3 ways teachers can get started implementing e-learning

Many educational institutions understand that online learning is the way of the future. Although the significance is clear, immersing teachers into e-learning can be a daunting task. So how can teachers in education institutions get started? Here are three ways from my personal experience with teachers going through that process.

  1. Create an e-learning department and ensure innovation
    When preparing to implement e-learning, the first thing organizations should consider is to create an own department with technically versed people and media equipment. One single e-learning representative — if you don’t happen to have some sort of wunderkind at your disposal — isn’t sufficient. Furthermore, e-learning people usually have a didactic-pedagogical background and are sometimes less qualified in terms of technical issues or situations which need creative solutions. The field of e-learning requires people with a diverse and varied set of skills as well as people who are on top of trends and technologies, even beyond the e-learning field. 
    Mere knowledge about trends and technologies is also not sufficient. E-learning people need a place to research, play and train, which often has no time and place in daily routine operations. I am convinced that it is the responsibility of the executive to create such a space. Therefore, I created a, what we called, “Creativity Day” for the entire team. Such an event is an occasion for exchanging knowledge and experience as well as playing and training with tools and other things which one always wanted to try but just couldn’t manage to get around to it. The day is separated into an “Input Phase” in the morning and an “Open Phase” in the afternoon. “Input” means, someone of the team is preparing a topic and presenting it using different methods (e.g. visualizations, stations, learning by doing etc. — there should be no creative boundaries whatsoever). The topic for the Input Phase for the next creativity day is voted on by the team at the end of the current Creativity Day. The team brainstorms, everybody suggests topics, for example, how to use tool XYZ to create some kind of specific animation, which tools to use to which tasks, etc., all of which are then put up to being voted on. The person who brought up the winning topic then has to research it and present it on the next Creativity Day’s Input Phase. If the timeframe between those days is too short for the preparation, the second winner moves up the next day and the winner moves back to the day after that one. That way, team members always have to time to prepare at least 2–4 weeks. The afternoon is being used for individual training, like watching tutorial videos (on YouTube or other sources) on a certain subject, or finding and reading blog posts, etc. The afternoon can also be used for team work, for instance, going someplace public and collectively improvise a video shoot.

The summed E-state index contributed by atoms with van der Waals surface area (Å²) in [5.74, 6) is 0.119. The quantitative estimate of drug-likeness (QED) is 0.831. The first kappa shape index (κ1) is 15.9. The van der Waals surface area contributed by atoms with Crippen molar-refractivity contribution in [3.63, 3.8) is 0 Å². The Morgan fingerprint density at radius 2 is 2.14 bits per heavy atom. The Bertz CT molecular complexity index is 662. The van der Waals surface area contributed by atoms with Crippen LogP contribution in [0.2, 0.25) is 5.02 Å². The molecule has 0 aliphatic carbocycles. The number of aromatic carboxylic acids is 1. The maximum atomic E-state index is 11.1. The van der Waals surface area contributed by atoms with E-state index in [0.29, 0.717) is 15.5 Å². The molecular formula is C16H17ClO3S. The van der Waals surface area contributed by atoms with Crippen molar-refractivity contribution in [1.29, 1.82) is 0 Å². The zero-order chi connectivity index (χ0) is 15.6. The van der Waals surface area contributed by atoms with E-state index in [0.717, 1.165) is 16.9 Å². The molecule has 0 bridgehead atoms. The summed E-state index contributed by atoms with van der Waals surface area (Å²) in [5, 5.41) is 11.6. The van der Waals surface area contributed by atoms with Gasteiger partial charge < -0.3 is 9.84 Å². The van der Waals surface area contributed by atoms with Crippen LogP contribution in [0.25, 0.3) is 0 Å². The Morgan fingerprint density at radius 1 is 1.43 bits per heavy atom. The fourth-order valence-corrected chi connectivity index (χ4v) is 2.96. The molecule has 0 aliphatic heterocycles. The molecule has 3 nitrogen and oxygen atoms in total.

2. Show best practices
    Develop best practices with the most motivated teachers and present these to the other teachers. Stress how they have addressed the issues. You will see how quickly teachers start implementing e-learning or asking about how to implement.
  3. Create a semester topic
    Take one of your most popular support questions or a topic which you would think is vital and turn it into a “semester topic” for the teachers. Encourage them by offering your support to those who’d like to participate. This could help you bring your e-learning in your educational institution to the next level.